Anna’s parents Rosaleen O’Donnell (played by Elaine Cassidy) and Malachy O’Donnell (played by Caolán Byrne) appear to be humble and unassuming. Rosaleen is very devoted and nurturing to Anna, whom Rosaleen calls “a jewel, a wonder.” However, Lib can’t help but notice that Anna’s parents accept money from people who want to see this “miracle girl” up close. Lib thinks this practice is distasteful, and she sometimes sends these visitors away because Lib is more concerened about Anna’s health.

The O’Donnells have a housekeeper named Kitty (played by Niamh Algar), who is in her 20s, and who has recently started learning how to read. Kitty might not have a lot of formal education, but she is very knowledgeable about her surroundings and the people in the community. Kitty is usually the one to tell Lib some of the personal backgrounds of the people in the community. In other words, Kitty knows a lot more than people think she does.

As for Anna, she’s a mostly quiet child who will answer any questions about her condition by saying that it’s all coming from God. When Lib asks Anna how she’s been able to not have any physical effects of not eating, Anna insists that she’s getting “manna from heaven.” Lib asks, “How does it feel?” Anna replies, “Full.” That’s not a good-enough answer for Lib, who is very doubtful that Anna has not eaten anything for the past four months. Lib is determined to find out why.

Someone else who wants to get to the bottom of this mystery is Will Byrne (played by Tom Burke), a reporter for the Daily Telegraph in England. Will is visiting this community to investigate, so it’s inevitable that Lib meets Will. Kitty tells Lib that Will grew up in the community but moved to England for his university education and to pursue a career in journalism. According to Kitty, Will’s parents were so heartbroken that he left Ireland and didn’t keep in touch with them, so his parents locked themselves in their home and starved themselves to death during the Great Famine.

The Great Famine, which devastated Ireland from 1845 to 1849, resulted in about 100,000 people dying from starvation and disease, stemming from blighted potato crops that also caused an economic crisis. The village where the O’Donnells live was hit hard by the Great Famine, which is why Anna’s seemingly miraculous starvation survival has a particularly emotional resonance in this religious community. The voiceover in the beginning of the movie comments: “The Great Famine casts a long shadow, and the Irish hold the English responsible for all that devastation.”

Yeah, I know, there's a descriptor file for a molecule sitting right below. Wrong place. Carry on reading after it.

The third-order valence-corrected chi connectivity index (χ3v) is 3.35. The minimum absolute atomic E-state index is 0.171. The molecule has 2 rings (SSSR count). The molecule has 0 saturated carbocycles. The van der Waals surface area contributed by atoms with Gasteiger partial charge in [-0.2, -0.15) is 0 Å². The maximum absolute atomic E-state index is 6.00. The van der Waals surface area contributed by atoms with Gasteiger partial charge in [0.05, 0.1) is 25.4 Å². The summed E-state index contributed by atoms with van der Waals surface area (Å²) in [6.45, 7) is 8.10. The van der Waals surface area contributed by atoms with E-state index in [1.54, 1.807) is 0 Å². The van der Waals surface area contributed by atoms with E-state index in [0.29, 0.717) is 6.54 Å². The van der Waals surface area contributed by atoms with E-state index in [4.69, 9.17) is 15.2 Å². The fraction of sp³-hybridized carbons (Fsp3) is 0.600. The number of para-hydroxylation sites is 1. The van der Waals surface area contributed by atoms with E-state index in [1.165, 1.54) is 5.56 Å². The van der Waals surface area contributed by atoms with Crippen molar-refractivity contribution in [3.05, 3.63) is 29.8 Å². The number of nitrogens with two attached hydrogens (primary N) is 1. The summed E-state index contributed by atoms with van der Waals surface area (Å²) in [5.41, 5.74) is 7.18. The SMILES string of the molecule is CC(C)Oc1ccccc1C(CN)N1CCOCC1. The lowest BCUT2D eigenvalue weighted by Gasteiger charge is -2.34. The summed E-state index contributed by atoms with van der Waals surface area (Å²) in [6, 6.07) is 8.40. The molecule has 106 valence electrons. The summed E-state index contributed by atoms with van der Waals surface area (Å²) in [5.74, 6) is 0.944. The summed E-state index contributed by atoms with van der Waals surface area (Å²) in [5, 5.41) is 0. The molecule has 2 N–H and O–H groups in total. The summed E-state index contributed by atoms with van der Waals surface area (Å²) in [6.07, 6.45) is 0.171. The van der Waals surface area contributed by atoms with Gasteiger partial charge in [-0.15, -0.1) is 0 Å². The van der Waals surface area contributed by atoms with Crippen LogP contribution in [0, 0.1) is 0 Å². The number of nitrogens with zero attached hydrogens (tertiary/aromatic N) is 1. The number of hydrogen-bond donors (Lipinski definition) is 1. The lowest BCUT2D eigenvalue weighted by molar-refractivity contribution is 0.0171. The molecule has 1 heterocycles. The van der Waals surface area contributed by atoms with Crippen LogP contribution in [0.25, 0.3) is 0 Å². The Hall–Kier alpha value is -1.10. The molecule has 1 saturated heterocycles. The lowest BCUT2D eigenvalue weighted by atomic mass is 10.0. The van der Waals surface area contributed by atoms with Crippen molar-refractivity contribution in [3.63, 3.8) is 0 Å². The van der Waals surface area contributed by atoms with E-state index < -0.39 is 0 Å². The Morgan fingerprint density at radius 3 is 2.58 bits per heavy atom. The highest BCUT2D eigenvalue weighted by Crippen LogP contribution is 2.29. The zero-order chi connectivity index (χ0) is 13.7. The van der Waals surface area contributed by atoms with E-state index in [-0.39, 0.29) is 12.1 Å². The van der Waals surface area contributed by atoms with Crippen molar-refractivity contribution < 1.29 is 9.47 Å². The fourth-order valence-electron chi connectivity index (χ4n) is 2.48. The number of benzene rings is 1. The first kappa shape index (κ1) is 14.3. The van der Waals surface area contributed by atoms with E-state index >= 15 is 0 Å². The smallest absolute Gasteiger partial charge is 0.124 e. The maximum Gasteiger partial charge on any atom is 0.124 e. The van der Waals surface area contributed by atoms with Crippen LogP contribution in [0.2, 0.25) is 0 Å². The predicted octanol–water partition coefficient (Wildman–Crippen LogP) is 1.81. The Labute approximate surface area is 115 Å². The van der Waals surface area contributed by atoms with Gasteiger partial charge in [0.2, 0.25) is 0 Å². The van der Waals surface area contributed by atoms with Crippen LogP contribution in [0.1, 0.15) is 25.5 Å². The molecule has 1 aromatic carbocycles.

It doesn’t take long for Lib to become frustrated by her employers’ orders not to help Anna in any way. One night, when she’s off-duty and hanging out at Sean’s pub, she angrily asks him: “What kind of backwards village imports a professional nurse for something like this?” Sean responds with equal ire and says to Lib, “Prove it’s nonsense, and then fuck off [and go] home.”

There’s some underlying tension between the Irish villagers and anyone they consider to be an “outsider,” especially those from England. Will, who has now made England his home, experiences a certain amount of mistrust from the villagers too, because Will is considered somewhat of a “traitor” to abandon his Irish home to move to England. At first, Will and Lib seem to be in hostile competition to find out what’s going on with Anna, but Lib and Will eventually discover that they actually like each other, and they bond over their “outsider” status in this village.

And who exactly is Lib? She slowly reveals information about herself to certain people. Viewers find out that she served in the Crimean War. After the war, she was married to a man who disappeared and is presumed dead. And she is in deep emotional pain over the death of her baby daughter, who passed away at three weeks old. Lib later confides in Anna that Lib’s husband left Lib shortly after the death of their child.

When Lib is alone in her room, she takes out a towel that has a pair of baby booties and some liquid opium. She has a secret self-harming ritual of getting high by drinking the opium and pricking an index finger until she sees blood. She then sucks the blood so that no stains appear anywhere. When Anna shows Lib a bloody tooth that has fallen out of Anna’s mouth, Lib wonders if Anna is also engaging in self-harm.

Observant viewers will notice that it’s mentioned early on in the movie that Anna has stopped eating since her 11th birthday. “The Wonder” has recurring themes and references to being reborn and people going through different transitions of life and death. Certain people in the story are obsessed with who is going to heaven or hell and who might be stuck in purgatory.

Lib, whose birth name is Elizabeth, is asked by Anna if she likes to call herself by any other names, such as Elizabeth, Beth or Liz. Later, after Lib reveals something about herself, Lib will ask Anna if she could be another person, what her name would be. Anna says she would choose the name Nan.

“The Wonder” often reflects the slow pace of a rural village, so this movie might be too sluggish for some viewers. However, the performances of the cast members are admirable, while the mystery of Anna’s condition can keep viewers curious enough to find out what will happen next and how the movie will end. Pugh is a solid anchor for “The Wonder,” which is not a movie that has her flashiest, awards-bait role, but it’s testament to how talented she is that her portrayals of various characters seem so natural.